What Is the Legal Age or Weight That a Child Can Ride in the Front Seat in Indiana?

By Lisa Maher
This little guy certainly can't drive, but is he old enough to sit in the front seat?
This little guy certainly can't drive, but is he old enough to sit in the front seat?

Your child's safety is of the utmost concern, both in the car and everywhere. While kids love the opportunity to ride "shotgun," it is not always safe to let little ones ride in the passenger-side seat. Indiana motor vehicle law dictates the approximate age, height and weight a child should be to ride in the front seat of any vehicle.

Indiana Child Passenger Law

Safety is the first priority in every vehicle.
Safety is the first priority in every vehicle.

The Indiana Department of Motor Vehicles outlines specific laws regarding the care and protection of minors in cars. Among these laws are those regulating child restraints, boosters, seat belts and where the child sits in the car. These laws regulate the safety of all underage passengers in all types of vehicles, including SUVs and trucks. Indiana's state laws regarding child passengers are structured around ensuring that a child is safe in everyday riding and in the case of an emergency or accident.

Restrictions and Guidelines

A booster seat or restraint is required for all children under the age of 8 in Indiana.
A booster seat or restraint is required for all children under the age of 8 in Indiana.

Indiana's laws regarding child passengers are very specific, so there is little room for confusion. From infancy to age 8, children must ride with restraints -- either a child safety seat with harness straps or a booster seat. The booster can be high-backed or backless and should be placed in the backseat. Children ages 8 to 16 must use a seat belt. The seat belt should lie flat and cross the torso to ensure safety in case of an accident. State law recommends that children under the age of 13 be seated in the backseat.

Weight and Height

When a child is more than 12 years old or 4 feet 9 inches tall, he can use an adult seat belt.
When a child is more than 12 years old or 4 feet 9 inches tall, he can use an adult seat belt.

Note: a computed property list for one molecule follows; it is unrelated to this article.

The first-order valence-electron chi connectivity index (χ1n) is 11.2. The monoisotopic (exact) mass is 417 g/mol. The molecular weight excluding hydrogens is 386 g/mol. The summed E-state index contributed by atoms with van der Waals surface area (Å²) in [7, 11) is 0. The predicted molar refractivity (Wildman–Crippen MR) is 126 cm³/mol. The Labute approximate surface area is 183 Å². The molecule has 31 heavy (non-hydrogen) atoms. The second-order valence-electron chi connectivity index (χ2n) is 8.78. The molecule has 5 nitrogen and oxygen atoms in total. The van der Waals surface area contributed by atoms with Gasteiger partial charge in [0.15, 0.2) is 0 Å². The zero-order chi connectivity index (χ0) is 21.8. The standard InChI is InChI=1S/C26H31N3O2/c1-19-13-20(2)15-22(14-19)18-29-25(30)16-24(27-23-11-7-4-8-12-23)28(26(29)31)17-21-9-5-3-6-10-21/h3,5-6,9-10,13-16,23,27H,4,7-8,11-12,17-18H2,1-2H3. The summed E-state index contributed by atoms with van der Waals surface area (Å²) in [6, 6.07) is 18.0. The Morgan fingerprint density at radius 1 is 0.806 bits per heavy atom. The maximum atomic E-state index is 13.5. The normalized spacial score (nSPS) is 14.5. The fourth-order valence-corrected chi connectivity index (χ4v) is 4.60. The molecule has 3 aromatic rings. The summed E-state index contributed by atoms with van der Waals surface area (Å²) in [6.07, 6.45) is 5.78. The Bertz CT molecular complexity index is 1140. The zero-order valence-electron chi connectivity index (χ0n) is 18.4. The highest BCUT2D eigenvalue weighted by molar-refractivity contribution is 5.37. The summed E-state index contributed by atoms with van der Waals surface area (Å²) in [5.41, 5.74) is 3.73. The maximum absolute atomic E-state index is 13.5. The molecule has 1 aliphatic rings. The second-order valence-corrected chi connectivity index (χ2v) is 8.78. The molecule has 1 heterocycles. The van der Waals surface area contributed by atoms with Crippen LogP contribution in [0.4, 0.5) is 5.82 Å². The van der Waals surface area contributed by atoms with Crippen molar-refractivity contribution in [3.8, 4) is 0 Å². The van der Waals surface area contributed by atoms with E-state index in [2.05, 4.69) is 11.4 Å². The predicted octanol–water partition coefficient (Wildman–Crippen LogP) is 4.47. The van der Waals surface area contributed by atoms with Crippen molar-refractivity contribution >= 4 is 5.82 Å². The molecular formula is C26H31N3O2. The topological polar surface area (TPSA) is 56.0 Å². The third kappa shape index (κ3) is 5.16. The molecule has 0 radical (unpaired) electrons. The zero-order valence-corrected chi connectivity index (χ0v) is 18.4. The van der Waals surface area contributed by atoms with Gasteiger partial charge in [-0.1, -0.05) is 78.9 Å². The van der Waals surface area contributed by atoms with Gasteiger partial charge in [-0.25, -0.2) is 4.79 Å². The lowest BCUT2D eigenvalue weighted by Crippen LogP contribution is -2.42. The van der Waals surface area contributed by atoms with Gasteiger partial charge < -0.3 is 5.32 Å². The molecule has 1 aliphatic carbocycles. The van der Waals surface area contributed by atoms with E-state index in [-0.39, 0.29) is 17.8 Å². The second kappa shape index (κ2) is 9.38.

Not all children of the same age are the same size. Height and weight are major factors when it comes to child safety, as certain safety chairs and booster seats are only effective at a certain height and weight range. The National Highway Traffic Safety Administration dictates that children weighing more than 40 pounds require a booster, rather than a safety seat with harness straps. Children who have difficulty remaining seated in a booster may use a larger safety seat. When children reach a height of approximately 4 feet 9 inches, they can use an adult safety belt either in the front seat or backseat.

Considerations

Use a safety seat with harness straps for children weighing 40 pounds or less.
Use a safety seat with harness straps for children weighing 40 pounds or less.

According to Indiana University, when a child is older than 13 and taller than 4 feet 9 inches, she is allowed to ride in the front seat. According to the Indiana Criminal Justice Institute, if more children are in the car than can fit properly in the backseat, the child who can be kept farthest from the airbag -- the tallest child -- may sit in the front seat.

About the Author

Lisa Maher earned a BA in English and Theater at the Macaulay Honors College. She is a frequently featured writer for several blogs, websites, and literary magazines, She also runs her own literary blog in preparation for her candidacy as an MFA Creative Writing student.